Tanzania Daily News (Dar es Salaam)

Tanzania: Nine Die of Cholera in Rukwa

Sumbawanga — NINE people have died from cholera while 300 others are receiving treatment after an outbreak that hit several fishing camps and a village along the Lake Rukwa Basin in Sumbawanga District, since November last year.

The epidemic is believed to have erupted after villagers served themselves with contaminated food and water. Camps for attending to victims have been set up at Nkwiro, Kalumbaleza, Nankanga and Ilemba Uze.

Sumbawanga District Medical Officer (DMO), Dr Thomas Rutayazibwa said the authority has imposed a quarantine, banning any gatherings including open market activities and local brew pubs. Food vendors famous known as 'Mama Ntilie' have also been ordered to wind up their business.

"We are appealing to everyone to take preventive measures. It's advised that people abide by the law in order to bring the disease under control," he said. Cholera is an infection in the small intestine caused by the bacterium Vibrio cholerae. Its main symptoms are watery diarrhoea and vomiting.

Transmission occurs primarily by drinking water or eating food that has been contaminated with faeces of an infected person, including one with no apparent symptoms. Dr Rutayazibwa warned that some main water sources including Nkwilo and Kalumbaleza rivers have been contaminated, saying water is no longer safe for human consumption as people wash linen and take bath in the rivers.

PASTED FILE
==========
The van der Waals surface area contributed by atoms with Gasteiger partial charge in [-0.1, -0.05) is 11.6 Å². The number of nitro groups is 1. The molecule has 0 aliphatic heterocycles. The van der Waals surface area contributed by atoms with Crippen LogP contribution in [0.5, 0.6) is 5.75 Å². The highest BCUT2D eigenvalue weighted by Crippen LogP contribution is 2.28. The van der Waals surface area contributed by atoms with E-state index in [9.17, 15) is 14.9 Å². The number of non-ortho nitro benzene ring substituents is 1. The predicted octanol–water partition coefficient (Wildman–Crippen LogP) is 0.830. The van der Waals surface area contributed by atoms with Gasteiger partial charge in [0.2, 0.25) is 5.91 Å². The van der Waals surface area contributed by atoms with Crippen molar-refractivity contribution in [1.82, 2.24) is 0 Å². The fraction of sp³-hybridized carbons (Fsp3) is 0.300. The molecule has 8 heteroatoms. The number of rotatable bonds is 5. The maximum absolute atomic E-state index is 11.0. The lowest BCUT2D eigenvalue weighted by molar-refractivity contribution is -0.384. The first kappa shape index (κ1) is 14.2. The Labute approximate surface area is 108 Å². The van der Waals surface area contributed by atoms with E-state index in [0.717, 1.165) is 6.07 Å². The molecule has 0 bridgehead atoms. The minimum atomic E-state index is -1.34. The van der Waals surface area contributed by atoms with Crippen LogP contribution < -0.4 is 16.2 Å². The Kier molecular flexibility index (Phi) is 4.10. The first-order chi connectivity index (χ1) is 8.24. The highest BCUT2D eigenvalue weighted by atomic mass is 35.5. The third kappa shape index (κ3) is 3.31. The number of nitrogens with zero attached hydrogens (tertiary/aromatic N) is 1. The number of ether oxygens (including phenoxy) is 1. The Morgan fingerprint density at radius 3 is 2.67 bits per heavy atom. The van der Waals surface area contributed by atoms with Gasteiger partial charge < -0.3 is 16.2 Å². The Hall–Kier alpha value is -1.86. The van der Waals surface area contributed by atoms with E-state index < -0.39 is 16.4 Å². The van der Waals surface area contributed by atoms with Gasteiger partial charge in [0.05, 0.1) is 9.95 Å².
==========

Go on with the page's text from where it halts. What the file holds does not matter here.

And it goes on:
Reacting to the cholera situation, a cross section of residents in the affected areas told the 'Daily News on Saturday' that local authorities in the fishing communities have failed in their duties as the disease was a result of poor sanitation. Johnson Sisalamwe from Nankanga fishing community said there were no latrines in the area and people relieve themselves in the nearby bushes.

"In such a poor sanitation environment, it's easy to contract communicable diseases. We hope that God will protect us and things will improve," Sisalamwe said. Similar sentiments were expressed by fishermen in Nkwiro, Nankanga and Ilemba fishing camps.

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